With a background in theater and photography, Joan Osato finds an interest in storytelling. She seeks to forge new modes of narrative that shape the ways in which we take in information and perceive the world around us. Through her triptych portrait project at Omi Gallery at Impact Hub Oakland, she finds a way to allow for multiple narratives or perceptions to be held in the space at one time. While we may often find our own understanding to be the true one at any given moment, and while the western science mentality produces a drive to uncover one truth, one pinpointed answer to every question, this seems to be at odds with the complex, multifaceted nature of life.
As her exhibit Home in the World: An Apocalyptic Travelogue came to a close at Omi Gallery at Impact Hub Oakland, Osato passed up the opportunity to talk about her art, and instead decided to create a participatory project where all those attending could do some art together. Participants ranged from members of the Hub community to walk-ins from the street, and each person had the opportunity to have their portrait taken. She invited two other photographers, Patanisha Williams and DaKarai, to join her in each taking over a 4’ x 5’ quiet booth at the Hub, using their own stylistic vision to transform it into a photo booth. The three booths varied in both lighting and prop design, which yielded not a dissonance between the photos, but rather allowed them to compliment one another, fusing into a single triptych that captures the scope of the layered and constantly flowing human experience.
Humans are not always put together or in focus, though sometimes we are. The photos range from glamorous to subtle, from sharp and energized to hazy and calm. Each photographer’s style – the way they set up their booth and directed their subjects – allowed for a different part of the subject’s personality to be drawn out. These triptychs allow us to see the same subject at effectively the same moment, in three widely varying ways, providing a tangible scaled down version of the way in which people are infinitely faceted.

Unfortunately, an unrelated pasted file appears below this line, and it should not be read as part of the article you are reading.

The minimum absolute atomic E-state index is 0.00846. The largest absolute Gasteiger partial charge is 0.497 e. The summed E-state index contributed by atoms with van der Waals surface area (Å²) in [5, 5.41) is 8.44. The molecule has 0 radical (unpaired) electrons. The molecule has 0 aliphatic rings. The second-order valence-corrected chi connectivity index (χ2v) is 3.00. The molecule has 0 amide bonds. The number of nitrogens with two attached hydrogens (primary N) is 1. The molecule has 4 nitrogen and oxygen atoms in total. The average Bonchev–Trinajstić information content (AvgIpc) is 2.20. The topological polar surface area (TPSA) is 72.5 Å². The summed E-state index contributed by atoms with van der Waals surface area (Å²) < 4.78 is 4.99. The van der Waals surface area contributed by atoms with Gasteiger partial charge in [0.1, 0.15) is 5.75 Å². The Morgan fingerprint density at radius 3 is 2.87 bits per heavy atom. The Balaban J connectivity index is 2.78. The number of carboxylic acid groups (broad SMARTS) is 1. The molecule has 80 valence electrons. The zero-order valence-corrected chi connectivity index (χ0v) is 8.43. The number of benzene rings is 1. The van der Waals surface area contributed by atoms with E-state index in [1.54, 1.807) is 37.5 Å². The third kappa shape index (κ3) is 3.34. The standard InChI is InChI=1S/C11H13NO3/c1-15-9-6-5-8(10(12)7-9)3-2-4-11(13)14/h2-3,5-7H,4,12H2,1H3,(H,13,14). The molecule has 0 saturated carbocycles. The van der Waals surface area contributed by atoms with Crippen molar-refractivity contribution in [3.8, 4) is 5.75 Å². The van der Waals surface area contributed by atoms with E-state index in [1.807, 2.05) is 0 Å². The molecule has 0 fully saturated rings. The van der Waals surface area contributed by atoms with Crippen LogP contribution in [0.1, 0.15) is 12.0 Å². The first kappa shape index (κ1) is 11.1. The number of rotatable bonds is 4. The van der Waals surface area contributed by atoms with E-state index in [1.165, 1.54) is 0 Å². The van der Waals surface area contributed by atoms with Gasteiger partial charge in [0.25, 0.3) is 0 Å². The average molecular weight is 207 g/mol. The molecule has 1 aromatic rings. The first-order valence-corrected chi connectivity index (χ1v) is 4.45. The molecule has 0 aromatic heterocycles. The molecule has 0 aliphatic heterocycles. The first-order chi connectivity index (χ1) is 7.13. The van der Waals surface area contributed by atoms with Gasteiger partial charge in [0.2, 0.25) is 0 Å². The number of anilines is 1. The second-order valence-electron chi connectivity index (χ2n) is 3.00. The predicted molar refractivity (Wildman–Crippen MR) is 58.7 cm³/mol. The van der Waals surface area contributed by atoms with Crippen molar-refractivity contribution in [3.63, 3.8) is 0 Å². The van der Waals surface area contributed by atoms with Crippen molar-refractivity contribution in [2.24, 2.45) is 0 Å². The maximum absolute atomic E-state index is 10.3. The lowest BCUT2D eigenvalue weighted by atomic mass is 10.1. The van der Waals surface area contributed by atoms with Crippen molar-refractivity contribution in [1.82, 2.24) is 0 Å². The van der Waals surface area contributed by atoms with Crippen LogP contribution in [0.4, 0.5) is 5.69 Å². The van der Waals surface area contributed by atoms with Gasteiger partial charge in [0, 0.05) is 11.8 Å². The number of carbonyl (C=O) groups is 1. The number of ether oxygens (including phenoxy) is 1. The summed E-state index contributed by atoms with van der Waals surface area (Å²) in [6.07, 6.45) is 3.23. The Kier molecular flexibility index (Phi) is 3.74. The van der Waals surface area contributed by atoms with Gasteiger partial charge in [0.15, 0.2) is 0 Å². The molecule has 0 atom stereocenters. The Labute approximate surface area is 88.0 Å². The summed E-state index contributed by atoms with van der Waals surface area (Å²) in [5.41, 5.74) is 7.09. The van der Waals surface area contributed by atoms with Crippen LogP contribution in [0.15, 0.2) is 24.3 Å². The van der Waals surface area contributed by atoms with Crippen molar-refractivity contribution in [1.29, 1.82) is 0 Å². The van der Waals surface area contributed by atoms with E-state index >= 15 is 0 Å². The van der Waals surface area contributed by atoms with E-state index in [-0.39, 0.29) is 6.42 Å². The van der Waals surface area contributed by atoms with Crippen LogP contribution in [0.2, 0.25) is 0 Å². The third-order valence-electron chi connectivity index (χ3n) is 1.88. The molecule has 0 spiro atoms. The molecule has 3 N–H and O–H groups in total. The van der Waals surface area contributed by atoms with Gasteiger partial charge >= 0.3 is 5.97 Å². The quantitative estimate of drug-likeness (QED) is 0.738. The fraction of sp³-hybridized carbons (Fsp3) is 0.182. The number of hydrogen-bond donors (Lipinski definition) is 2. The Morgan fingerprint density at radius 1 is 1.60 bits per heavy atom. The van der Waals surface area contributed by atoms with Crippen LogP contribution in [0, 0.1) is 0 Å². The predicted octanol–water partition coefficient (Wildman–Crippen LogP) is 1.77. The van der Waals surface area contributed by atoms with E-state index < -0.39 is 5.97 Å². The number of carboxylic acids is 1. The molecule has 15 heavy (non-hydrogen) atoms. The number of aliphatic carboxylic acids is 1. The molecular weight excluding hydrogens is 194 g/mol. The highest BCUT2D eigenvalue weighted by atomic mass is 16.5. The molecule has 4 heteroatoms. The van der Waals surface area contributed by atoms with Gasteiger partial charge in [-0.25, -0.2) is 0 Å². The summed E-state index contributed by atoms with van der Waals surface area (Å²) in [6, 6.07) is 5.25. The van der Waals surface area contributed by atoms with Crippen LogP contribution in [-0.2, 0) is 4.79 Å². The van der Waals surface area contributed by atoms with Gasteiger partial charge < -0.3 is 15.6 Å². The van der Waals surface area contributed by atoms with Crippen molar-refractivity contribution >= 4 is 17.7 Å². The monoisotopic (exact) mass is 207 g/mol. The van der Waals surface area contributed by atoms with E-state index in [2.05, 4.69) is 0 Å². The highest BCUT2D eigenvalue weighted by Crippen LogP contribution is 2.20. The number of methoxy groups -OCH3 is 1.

Implicit in the spontaneous, interactive nature of this project are also the eyes of all the onlookers – their own points of view and developing perceptions of people that were happening in live time, as these photos were being taken. We all inhabit a shared space at some time or another (for some of us, almost all the time). But even within this shared space, perspectives can be drastically different, which essentially splits the situation into countless, simultaneous versions of itself. Different stimuli can bring out different, equally real parts of ourselves. And on the flip side, depending on the day or the hour, different variables at play in our own life can impact the way that we perceive our surroundings. Nothing is stable or concrete, despite our attempt to make it so. The outcome of Osato’s project was an opportunity to play with this instability, and explore the variability of perception instead of trying to pin it down.
A few of the triptychs are missing a section. While at first glance these may seem incomplete, this negative space reflects yet another important component that this project brings up: moments of not being seen. While we spend much of our hours in the day being seen and seeing others, there are pockets here and there were no gaze rests on us. Perhaps this is in bed at night or at a crowded rally where every individual is lost to the mass of the crowd.
What do we do during these moments of being unseen? Are we observing ourselves or are we just being? What can a person become when their humanly shape is no longer at the forefront, if even in the picture at all? Here there is possibility. There is unknown. Some of the people attending Joan’s talk may have slipped away before they had all three photos taken, either transitioning to their own unseen space or into yet another zone of countless ways of being and ways of being perceived.